European central bank gold lending is explosive.

"The panic action of large market participants before
even the European trading hours commenced would suggest
that such large market participants realize this...."

* * *

Reuters commentary from my favorite chairman of a gold
company:

"'This means that the hedge funds that have been
looking for supply of gold from Europe have just lost
it,' said Robert Champion De Crespigny, chairman of
Normandy Mining Ltd, Australia's largest gold mining
house.

"'It also means that the giant cloud that has been
hanging over gold from European sales and European
lending has just disappeared,' de Crespigny said."

The good chairman may not want to talk to me, but he
talks as if he reads Midas....

There is little doubt that a big rift has developed
between some of the European banks, the Japanese, and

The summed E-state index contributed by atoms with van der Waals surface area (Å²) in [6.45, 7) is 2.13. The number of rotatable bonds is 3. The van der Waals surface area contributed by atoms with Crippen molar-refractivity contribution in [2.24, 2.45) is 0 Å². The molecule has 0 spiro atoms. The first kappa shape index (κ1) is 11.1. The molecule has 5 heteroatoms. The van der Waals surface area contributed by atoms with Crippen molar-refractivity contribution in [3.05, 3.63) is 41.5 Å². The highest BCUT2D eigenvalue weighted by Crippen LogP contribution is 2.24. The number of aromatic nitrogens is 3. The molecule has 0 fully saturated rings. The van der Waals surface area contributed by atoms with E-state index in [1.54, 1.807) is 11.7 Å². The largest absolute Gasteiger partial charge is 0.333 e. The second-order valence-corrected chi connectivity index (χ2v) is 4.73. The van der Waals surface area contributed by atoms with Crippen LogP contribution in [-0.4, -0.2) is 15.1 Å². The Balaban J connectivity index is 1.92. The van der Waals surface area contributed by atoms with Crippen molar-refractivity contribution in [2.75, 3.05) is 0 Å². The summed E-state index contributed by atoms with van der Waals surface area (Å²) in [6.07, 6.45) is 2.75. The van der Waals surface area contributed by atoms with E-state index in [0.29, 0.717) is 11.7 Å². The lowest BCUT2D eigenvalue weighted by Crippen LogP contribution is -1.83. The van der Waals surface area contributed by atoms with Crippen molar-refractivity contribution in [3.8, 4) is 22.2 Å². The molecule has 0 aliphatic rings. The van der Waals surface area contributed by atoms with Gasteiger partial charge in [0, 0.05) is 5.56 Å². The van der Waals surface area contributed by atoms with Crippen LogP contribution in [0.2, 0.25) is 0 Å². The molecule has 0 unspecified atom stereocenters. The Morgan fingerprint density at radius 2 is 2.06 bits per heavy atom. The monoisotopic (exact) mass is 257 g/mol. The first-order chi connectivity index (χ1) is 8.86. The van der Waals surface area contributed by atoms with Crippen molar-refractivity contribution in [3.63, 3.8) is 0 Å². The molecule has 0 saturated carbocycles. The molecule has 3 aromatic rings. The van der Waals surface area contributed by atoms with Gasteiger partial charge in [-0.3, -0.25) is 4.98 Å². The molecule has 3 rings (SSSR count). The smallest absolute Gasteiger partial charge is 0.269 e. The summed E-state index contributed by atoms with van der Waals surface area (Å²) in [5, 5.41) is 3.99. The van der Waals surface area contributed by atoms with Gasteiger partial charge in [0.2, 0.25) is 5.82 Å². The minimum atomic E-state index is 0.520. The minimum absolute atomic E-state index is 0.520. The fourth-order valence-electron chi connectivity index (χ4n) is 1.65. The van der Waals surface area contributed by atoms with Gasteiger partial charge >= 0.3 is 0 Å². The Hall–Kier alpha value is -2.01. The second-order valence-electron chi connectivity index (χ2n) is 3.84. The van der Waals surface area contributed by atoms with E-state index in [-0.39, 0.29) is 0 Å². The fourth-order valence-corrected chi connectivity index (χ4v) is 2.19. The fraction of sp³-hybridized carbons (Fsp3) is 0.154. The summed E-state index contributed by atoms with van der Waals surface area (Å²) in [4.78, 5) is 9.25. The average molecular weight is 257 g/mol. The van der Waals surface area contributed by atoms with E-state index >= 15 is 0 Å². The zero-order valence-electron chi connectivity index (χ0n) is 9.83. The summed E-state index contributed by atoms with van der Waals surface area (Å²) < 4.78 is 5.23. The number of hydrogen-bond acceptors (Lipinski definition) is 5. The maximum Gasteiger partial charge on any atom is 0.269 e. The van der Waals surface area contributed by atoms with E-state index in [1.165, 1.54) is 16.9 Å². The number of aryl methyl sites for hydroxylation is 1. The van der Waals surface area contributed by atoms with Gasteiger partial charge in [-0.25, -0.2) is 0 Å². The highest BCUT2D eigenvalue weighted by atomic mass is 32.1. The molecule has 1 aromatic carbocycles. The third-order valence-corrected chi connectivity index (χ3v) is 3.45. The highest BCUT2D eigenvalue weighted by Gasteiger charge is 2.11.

the U.S. Treasury, possibly including Alan Greenspan.
They made statements all summer suggesting they were
not happy with the U.S. way of doing things in the
financial arena and with what was going on in our
financial markets. With all the comments that have come
out of U.S. officials about selling IMF gold and from
what we have been reporting to you, it is certain the
United States did not want to see this announcement at
all....

* * *

I have been saying for a couple of months now, "We have
the shorts right where we want them." It would have
been only natural if you wondered if I had lost it. Now
I think you know why that commentary was delivered to
you several times.

* * *

How about a drum roll here! Let's have an encore and
bring in the Cafe's John Brimelow:

"NEW YORK, Sept. 27 (Bloomberg) -- Comment from John
Brimelow, director of international equities at Donald
& Co. in New York, on the outlook for gold prices after
15 European central banks agreed to limit their gold
selling and lending over the next five years.

"'I think we could see the price go up $100 in less
than a week. This is what happened in 1985. It turned